The battle to be the next Mayor of Reno has become entangled in a legal battle that seeks to get some definition around the State’s term limits laws. One party is arguing that someone who has been on the Reno City Council prior to running for Mayor must count those years toward the twelve year limit. So, for instance, if a Councilwoman served her full 12 years on the City Council, she would be ineligible to run for Mayor; her 12 years are already up. The Nevada Supreme Court having received the briefing has scheduled oral argument for later this month and key facts include definitions in state statutes, the fact Reno doesn’t have ward voting, the duties and powers of the Mayor, etc. Now I could certainly go on and on about what I think of the law, etc. (in fact I did that for a few hours with some friends about two weeks ago) but that is pretty boring and nerdy stuff. What is less legalistic and boring (or more depending on your view) is to look as the briefs for their writing style and quality.
During your first year of law school, the professors try to get you to all write the same way in a formulaic way…state the issue, then the rule, then analyze and conclude. Deviate from this formula? You will lose. Using two syllables when three works? You will lose. It is basically no fun. What you find in the Reno Mayor legal rumble of 2014 is a variety of style that I think (substance aside) are interesting to contrast. Ready to nerd out with me?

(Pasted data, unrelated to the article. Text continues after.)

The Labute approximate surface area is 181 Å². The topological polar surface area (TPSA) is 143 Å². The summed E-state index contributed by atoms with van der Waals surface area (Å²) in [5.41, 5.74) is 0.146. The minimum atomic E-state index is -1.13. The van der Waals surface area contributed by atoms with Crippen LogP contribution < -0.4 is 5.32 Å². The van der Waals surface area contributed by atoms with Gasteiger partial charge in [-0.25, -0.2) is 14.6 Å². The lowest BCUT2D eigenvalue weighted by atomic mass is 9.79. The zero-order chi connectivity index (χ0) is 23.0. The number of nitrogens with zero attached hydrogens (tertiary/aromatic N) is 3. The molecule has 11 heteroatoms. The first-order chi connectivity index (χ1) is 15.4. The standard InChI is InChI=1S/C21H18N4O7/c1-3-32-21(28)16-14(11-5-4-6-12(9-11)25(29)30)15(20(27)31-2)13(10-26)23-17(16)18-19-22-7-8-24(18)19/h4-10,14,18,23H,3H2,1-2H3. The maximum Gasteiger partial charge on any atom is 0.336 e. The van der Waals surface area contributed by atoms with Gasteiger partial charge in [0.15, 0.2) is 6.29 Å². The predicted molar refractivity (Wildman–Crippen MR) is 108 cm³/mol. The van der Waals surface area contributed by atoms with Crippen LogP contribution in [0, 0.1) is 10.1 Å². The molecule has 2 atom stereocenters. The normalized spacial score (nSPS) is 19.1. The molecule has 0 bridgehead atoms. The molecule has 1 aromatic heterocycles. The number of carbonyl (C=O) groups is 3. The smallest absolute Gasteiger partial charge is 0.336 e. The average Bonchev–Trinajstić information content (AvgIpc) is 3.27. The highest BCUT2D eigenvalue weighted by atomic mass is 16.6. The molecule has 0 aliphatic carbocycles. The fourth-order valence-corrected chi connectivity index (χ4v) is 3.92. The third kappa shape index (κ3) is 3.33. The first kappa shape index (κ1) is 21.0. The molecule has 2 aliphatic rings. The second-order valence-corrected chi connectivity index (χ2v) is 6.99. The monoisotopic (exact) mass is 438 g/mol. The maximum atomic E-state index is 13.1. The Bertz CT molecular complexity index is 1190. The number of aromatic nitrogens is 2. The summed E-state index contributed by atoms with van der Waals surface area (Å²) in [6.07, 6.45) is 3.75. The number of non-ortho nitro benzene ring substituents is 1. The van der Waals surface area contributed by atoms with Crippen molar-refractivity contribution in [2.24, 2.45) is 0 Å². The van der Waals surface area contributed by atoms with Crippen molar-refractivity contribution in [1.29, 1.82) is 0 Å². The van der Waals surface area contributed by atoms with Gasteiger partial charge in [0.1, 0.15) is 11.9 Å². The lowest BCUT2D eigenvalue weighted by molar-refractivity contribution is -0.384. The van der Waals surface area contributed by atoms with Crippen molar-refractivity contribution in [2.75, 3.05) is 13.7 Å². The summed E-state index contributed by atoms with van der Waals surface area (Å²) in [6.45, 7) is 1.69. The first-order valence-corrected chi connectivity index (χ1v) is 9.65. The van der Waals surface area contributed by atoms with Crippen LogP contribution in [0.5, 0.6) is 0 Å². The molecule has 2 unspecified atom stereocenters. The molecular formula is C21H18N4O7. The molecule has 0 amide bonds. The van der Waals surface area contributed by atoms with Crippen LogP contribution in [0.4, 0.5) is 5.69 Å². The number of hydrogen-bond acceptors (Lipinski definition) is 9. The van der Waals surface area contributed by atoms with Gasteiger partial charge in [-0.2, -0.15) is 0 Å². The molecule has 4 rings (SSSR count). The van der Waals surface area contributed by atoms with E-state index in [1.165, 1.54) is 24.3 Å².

Here are the documents:
My thoughts? I find the voice of the Petitioner’s attorney to be the easiest to read. It strikes a good balance of substance and style that makes the documents engaging. I find Sferrazza’s reply to be quite a bit caustic, distractingly so to the point where I can see the passion and clearly an opinion but the legal argument behind the brief gets lost. Finally, Dortch’s reply is a bit dry (perhaps they anticipated the flame likely to be thrown by the other Respondent) and a bit formulaic but good overall.
Can the style of legal writing change a judge’s decision on the law? I think sometimes yes and so if I’m writing a particularly aggressive brief I ask the reviewing secretary to “make sure I’m not too bitchy”. In the end the law is the law but if the writing is such that it engages the judge and brings him or her along your with your side of the story, I certainly think writing style can have an impact especially in close calls. Whether or not it matters in this case, the three parties have very different voices and even for the non legal nerds I think this case presents that interesting contrast.